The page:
Thursday May 17, 2012 | KALW

Thursday May 17, 2012

May 17, 2012
  • 138th Day of 2012 / 228 Remaining
  • 34 Days Until Summer Begins
  • Sunrise:5:58
  • Sunset:8:16
  • 14 Hours 18 Minutes of Daylight
  • Moon Rise:3:56am
  • Moon Set:5:35pm
  • Moon’s Phase: 9 %
  • The Next Full Moon
  • June 4 @ 4:11am
  • Full Strawberry Moon
  • Full Rose Moon
  • Full Milk Moon

This name was universal to every Algonquin tribe. However, in Europe they called it the Rose Moon. Also because the relatively short season for harvesting strawberries comes each year during the month of June, so the full Moon that occurs during that month was christened for the strawberry!

  • Tides
  • High:10:08am/9:25pm
  • Low:3:46am/3:13pm
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  • Rainfall
  • This Year:15.67
  • Last Year:26.58
  • Normal To Date:23.34
  • Annual Seasonal Average: 23.80
  • Holidays
  • National Cherry Cobbler Day
  • Watch A Baby Fall Asleep Day
  • National Pack Rat Day
  • Tell An Umpire "I Love Your Outfit" Day
  • Independence Day-Norway
  • Constitution Day-Nauru
  • UN World Telecommunication and Information Society Day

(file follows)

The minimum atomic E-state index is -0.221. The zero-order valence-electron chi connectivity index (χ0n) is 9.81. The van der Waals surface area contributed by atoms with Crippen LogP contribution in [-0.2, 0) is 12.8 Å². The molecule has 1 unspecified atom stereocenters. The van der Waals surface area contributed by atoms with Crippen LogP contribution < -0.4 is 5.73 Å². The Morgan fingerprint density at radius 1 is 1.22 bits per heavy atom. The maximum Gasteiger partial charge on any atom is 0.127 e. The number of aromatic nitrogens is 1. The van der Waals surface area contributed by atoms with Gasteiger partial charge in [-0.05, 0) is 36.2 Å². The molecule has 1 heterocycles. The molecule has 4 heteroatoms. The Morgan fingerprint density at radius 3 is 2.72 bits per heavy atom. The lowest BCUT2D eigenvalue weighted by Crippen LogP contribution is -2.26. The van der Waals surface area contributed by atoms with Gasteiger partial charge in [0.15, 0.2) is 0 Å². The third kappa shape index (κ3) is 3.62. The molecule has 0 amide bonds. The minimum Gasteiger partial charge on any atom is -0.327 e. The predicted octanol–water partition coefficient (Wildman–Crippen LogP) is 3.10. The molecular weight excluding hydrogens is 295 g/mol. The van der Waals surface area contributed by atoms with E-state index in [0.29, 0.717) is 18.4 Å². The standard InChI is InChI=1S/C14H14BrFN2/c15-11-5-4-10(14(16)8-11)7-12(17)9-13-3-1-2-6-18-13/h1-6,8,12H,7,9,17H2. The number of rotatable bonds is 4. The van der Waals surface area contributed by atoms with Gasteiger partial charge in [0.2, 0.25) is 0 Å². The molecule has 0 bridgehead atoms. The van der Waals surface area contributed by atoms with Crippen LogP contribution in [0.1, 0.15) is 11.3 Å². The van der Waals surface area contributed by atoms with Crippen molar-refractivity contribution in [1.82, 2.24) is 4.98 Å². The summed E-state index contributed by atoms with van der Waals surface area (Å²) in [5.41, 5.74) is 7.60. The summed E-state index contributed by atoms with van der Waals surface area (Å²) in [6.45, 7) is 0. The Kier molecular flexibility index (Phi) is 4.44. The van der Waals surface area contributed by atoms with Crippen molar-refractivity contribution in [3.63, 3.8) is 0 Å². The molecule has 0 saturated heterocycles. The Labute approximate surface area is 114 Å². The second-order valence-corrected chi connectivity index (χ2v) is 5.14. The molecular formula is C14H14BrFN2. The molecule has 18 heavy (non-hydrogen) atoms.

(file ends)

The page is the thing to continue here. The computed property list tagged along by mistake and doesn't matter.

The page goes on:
• Día das Letras Galegas-Spain
  • World Hypertension Day
  • On This Day In …
  • 1733 --- England passes the Molasses Act, putting high tariffs on rum and molasses imported to the colonies from anyplace other than Britain and its possessions.
  • 1792 --- Twenty-four brokers sat down to fix rates for commissions on stocks and bonds. From that agreement came what has been known since as the New York Stock Exchange or Wall Street. The New York Stock Exchange (NYSE) is located in the financial district, an area in lower Manhattan, on a street named after a defensive wall built around 1650. Wall Street became interchangeable with the Stock Exchange. The original brokers’ meeting place was quite different from today’s noisy, crowded, high-energy floor. In bad weather, they met at a coffee house and when the day was sunny, the brokers sat under a buttonwood tree on Wall Street to conduct their business. There are now over 51 million individual investors and 10,000 institutional investors who are represented on the floor of the NYSE by 480 member-trader firms. The NYSE is respected throughout the world and attracts investors from many countries.
  • 1875 --- Oliver Lewis rode Aristides winning a purse of $2,850 in the first running of the Kentucky Derby at Churchill Downs in Louisville, KY. Aristides won the one and a half mile Run for the Roses in a time of 2 minutes, 37-3/4 seconds.